The sharp fall in oil prices between 2014 and 2016 (see graph 2) together with the deteriorating security situation (i.e. conflict in CAR and Lake Chad region) damaged the CEMAC’s macroeconomic stability, consisting of economies highly reliant on oil export receipts (except for CAR). Deep fiscal and external imbalances emerged and most member states resorted to their deposits at the BEAC to finance their balances of payments. As a result, pooled foreign exchange reserves at the BEAC nominally shrank by a staggering 73% since the end of 2013 and merely covered 2.4 months of import by the end of 2017. This is an inadequate buffer for defending a currency peg as the IMF’s alert threshold is actually set at 5 months of import cover. Graph 1 shows the exceptional fall in CEMAC reserves that increased the risk for a liquidity crisis and raised devaluation fears of the CFA franc.

As a response, CEMAC members conjointly rejected the possibility of devaluation at the end of 2016 and expressed their desire to preserve the peg at the current level. Henceforth, in exchange for significant financial assistance, member states agreed to engage in IMF consolidation programmes to give a comprehensive regional response to the crisis. Besides fiscal consolidation efforts, reforms in the BEAC reserves management framework are being pursued to raise compliance to the reserves pooling requirements, given that a great part of foreign exchange assets were held outside the CEMAC before the oil price slump.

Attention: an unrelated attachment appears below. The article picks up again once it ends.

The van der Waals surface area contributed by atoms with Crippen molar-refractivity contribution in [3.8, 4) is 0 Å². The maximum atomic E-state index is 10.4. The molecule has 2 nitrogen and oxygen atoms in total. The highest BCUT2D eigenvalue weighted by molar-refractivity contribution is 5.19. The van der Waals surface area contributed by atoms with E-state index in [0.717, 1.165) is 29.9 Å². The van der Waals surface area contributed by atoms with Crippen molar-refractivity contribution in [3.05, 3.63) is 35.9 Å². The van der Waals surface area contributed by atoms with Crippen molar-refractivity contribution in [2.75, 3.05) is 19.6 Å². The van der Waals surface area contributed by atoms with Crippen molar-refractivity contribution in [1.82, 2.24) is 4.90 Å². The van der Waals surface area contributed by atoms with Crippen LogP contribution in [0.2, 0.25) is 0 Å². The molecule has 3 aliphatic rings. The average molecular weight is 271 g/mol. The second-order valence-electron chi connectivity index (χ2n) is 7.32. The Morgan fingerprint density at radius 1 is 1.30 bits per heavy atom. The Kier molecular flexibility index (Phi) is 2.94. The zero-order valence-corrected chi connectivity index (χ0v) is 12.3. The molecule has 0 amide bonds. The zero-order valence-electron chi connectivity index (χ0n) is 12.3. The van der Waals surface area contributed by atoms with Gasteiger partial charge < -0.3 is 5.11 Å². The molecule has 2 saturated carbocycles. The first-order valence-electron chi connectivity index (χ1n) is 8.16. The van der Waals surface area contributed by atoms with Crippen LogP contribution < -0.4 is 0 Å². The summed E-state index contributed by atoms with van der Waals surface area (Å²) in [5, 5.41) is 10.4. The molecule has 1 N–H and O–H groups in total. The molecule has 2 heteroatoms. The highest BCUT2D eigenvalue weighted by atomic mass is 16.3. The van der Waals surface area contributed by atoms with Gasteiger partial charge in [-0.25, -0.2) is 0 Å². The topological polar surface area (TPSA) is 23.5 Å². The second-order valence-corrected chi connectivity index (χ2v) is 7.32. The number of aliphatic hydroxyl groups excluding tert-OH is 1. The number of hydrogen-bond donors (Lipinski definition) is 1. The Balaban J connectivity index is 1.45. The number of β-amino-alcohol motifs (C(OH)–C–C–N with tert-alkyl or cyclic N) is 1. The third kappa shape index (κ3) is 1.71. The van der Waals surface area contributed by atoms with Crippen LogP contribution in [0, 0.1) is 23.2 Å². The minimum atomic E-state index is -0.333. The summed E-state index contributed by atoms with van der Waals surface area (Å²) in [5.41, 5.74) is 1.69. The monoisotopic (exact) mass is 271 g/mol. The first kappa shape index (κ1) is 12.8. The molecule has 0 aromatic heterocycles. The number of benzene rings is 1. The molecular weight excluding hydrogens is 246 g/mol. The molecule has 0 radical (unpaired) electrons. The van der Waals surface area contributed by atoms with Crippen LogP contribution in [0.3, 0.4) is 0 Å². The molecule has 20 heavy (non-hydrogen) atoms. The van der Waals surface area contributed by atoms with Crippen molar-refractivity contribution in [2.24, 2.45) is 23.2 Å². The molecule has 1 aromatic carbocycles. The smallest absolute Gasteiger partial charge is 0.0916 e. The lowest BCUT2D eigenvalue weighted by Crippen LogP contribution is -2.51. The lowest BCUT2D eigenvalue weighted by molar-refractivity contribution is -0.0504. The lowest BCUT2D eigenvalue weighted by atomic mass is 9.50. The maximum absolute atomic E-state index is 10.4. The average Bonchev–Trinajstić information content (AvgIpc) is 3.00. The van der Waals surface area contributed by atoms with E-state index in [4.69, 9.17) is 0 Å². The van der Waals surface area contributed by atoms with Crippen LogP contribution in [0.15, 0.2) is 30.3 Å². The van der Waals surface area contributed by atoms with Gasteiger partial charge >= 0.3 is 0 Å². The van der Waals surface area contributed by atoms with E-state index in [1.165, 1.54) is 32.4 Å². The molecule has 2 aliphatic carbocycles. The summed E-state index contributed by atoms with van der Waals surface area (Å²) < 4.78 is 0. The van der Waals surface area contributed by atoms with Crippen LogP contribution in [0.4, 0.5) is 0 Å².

Equatorial Guinea, Congo and Gabon were the hardest hit by the oil crisis, as oil exports made up for 97%, 86% and 78% of their total foreign exchange receipts in 2014 respectively. Chad and Congo are considered to be ‘in debt distress’ as they defaulted on external public debts, while Gabon and Equatorial Guinea accumulated significant external payment arrears. Most member states engaged rather quickly in an IMF stabilisation programme, except for Equatorial Guinea (a preparatory programme (SMP) is put in place which could lead to an actual IMF support programme in the near term) and Congo (where programme negotiations are ongoing). Without consolidation and reforms introduced by those two countries, durable regional stabilisation will remain difficult. In fact, Equatorial Guinea and Congo used to contribute the most foreign exchange reserves together with Cameroon, but since 2017 their reserves have been practically depleted (see graph 1). Today, Cameroon is by far the region’s major reserves contributor as its economy is the best diversified and reform implementation has been generally satisfactory.